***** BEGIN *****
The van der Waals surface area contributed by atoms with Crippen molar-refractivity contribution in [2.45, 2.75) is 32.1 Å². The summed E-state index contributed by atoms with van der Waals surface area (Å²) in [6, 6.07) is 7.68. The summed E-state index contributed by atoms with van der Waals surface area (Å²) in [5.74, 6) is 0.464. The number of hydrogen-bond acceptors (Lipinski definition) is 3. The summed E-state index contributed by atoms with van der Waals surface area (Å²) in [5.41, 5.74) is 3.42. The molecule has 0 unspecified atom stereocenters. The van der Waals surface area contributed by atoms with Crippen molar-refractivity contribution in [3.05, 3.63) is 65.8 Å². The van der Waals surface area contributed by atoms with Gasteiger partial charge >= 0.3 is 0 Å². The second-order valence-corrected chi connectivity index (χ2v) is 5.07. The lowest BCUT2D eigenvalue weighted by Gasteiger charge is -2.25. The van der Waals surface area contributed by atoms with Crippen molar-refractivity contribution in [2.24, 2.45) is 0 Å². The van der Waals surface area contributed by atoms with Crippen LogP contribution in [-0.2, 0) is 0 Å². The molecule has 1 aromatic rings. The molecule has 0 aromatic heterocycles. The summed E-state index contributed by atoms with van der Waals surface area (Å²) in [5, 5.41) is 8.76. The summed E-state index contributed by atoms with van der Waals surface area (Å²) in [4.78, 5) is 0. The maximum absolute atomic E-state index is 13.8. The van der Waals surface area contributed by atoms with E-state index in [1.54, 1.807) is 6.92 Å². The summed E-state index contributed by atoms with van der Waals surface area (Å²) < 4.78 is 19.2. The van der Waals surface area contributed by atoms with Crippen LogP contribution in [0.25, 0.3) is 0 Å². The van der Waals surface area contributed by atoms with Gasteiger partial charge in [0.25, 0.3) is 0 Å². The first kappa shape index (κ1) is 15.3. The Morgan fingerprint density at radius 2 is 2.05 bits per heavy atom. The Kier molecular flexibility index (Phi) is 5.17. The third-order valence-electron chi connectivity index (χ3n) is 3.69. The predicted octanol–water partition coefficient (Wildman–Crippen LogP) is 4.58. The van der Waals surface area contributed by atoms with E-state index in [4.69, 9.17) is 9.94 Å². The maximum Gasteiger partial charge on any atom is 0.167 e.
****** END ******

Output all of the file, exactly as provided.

The van der Waals surface area contributed by atoms with Crippen molar-refractivity contribution in [2.45, 2.75) is 32.1 Å². The summed E-state index contributed by atoms with van der Waals surface area (Å²) in [6, 6.07) is 7.68. The summed E-state index contributed by atoms with van der Waals surface area (Å²) in [5.74, 6) is 0.464. The number of hydrogen-bond acceptors (Lipinski definition) is 3. The summed E-state index contributed by atoms with van der Waals surface area (Å²) in [5.41, 5.74) is 3.42. The molecule has 0 unspecified atom stereocenters. The van der Waals surface area contributed by atoms with Crippen molar-refractivity contribution in [3.05, 3.63) is 65.8 Å². The van der Waals surface area contributed by atoms with Gasteiger partial charge >= 0.3 is 0 Å². The second-order valence-corrected chi connectivity index (χ2v) is 5.07. The lowest BCUT2D eigenvalue weighted by Gasteiger charge is -2.25. The van der Waals surface area contributed by atoms with Crippen molar-refractivity contribution in [2.24, 2.45) is 0 Å². The van der Waals surface area contributed by atoms with Crippen LogP contribution in [-0.2, 0) is 0 Å². The molecule has 1 aromatic rings. The molecule has 0 aromatic heterocycles. The summed E-state index contributed by atoms with van der Waals surface area (Å²) in [5, 5.41) is 8.76. The summed E-state index contributed by atoms with van der Waals surface area (Å²) in [4.78, 5) is 0. The maximum absolute atomic E-state index is 13.8. The van der Waals surface area contributed by atoms with E-state index in [1.54, 1.807) is 6.92 Å². The summed E-state index contributed by atoms with van der Waals surface area (Å²) < 4.78 is 19.2. The van der Waals surface area contributed by atoms with Crippen LogP contribution in [0.25, 0.3) is 0 Å². The van der Waals surface area contributed by atoms with Gasteiger partial charge in [0.25, 0.3) is 0 Å². The first kappa shape index (κ1) is 15.3. The Morgan fingerprint density at radius 2 is 2.05 bits per heavy atom. The Kier molecular flexibility index (Phi) is 5.17. The third-order valence-electron chi connectivity index (χ3n) is 3.69. The predicted octanol–water partition coefficient (Wildman–Crippen LogP) is 4.58. The van der Waals surface area contributed by atoms with E-state index in [4.69, 9.17) is 9.94 Å². The maximum Gasteiger partial charge on any atom is 0.167 e.